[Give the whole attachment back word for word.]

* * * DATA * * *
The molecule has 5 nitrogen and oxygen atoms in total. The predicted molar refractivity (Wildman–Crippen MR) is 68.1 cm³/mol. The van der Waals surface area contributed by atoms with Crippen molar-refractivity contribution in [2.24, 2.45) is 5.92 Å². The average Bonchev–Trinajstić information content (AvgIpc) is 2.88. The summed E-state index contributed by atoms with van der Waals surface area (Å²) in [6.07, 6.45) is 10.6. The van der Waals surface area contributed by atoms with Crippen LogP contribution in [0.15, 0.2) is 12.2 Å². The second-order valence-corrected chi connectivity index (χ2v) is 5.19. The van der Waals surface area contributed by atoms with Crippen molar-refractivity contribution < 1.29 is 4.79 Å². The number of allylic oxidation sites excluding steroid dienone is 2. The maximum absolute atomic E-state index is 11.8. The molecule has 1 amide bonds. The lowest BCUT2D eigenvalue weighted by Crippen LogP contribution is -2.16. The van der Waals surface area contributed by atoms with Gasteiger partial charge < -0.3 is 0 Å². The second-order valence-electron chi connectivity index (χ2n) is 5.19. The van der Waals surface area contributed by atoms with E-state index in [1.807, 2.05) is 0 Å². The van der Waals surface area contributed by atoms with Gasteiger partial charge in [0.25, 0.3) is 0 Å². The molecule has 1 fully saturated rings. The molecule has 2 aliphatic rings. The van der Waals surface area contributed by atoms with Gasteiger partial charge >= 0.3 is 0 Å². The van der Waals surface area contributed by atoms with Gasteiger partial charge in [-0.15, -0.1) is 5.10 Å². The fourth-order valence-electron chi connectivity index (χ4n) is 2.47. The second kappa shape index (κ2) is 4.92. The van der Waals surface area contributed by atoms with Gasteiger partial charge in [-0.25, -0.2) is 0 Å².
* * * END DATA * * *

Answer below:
The molecule has 5 nitrogen and oxygen atoms in total. The predicted molar refractivity (Wildman–Crippen MR) is 68.1 cm³/mol. The van der Waals surface area contributed by atoms with Crippen molar-refractivity contribution in [2.24, 2.45) is 5.92 Å². The average Bonchev–Trinajstić information content (AvgIpc) is 2.88. The summed E-state index contributed by atoms with van der Waals surface area (Å²) in [6.07, 6.45) is 10.6. The van der Waals surface area contributed by atoms with Crippen LogP contribution in [0.15, 0.2) is 12.2 Å². The second-order valence-corrected chi connectivity index (χ2v) is 5.19. The van der Waals surface area contributed by atoms with Crippen molar-refractivity contribution < 1.29 is 4.79 Å². The number of allylic oxidation sites excluding steroid dienone is 2. The maximum absolute atomic E-state index is 11.8. The molecule has 1 amide bonds. The lowest BCUT2D eigenvalue weighted by Crippen LogP contribution is -2.16. The van der Waals surface area contributed by atoms with Gasteiger partial charge < -0.3 is 0 Å². The second-order valence-electron chi connectivity index (χ2n) is 5.19. The van der Waals surface area contributed by atoms with E-state index in [1.807, 2.05) is 0 Å². The van der Waals surface area contributed by atoms with Gasteiger partial charge in [0.25, 0.3) is 0 Å². The molecule has 1 fully saturated rings. The molecule has 2 aliphatic rings. The van der Waals surface area contributed by atoms with Gasteiger partial charge >= 0.3 is 0 Å². The van der Waals surface area contributed by atoms with Gasteiger partial charge in [-0.15, -0.1) is 5.10 Å². The fourth-order valence-electron chi connectivity index (χ4n) is 2.47. The second kappa shape index (κ2) is 4.92. The van der Waals surface area contributed by atoms with Gasteiger partial charge in [-0.25, -0.2) is 0 Å².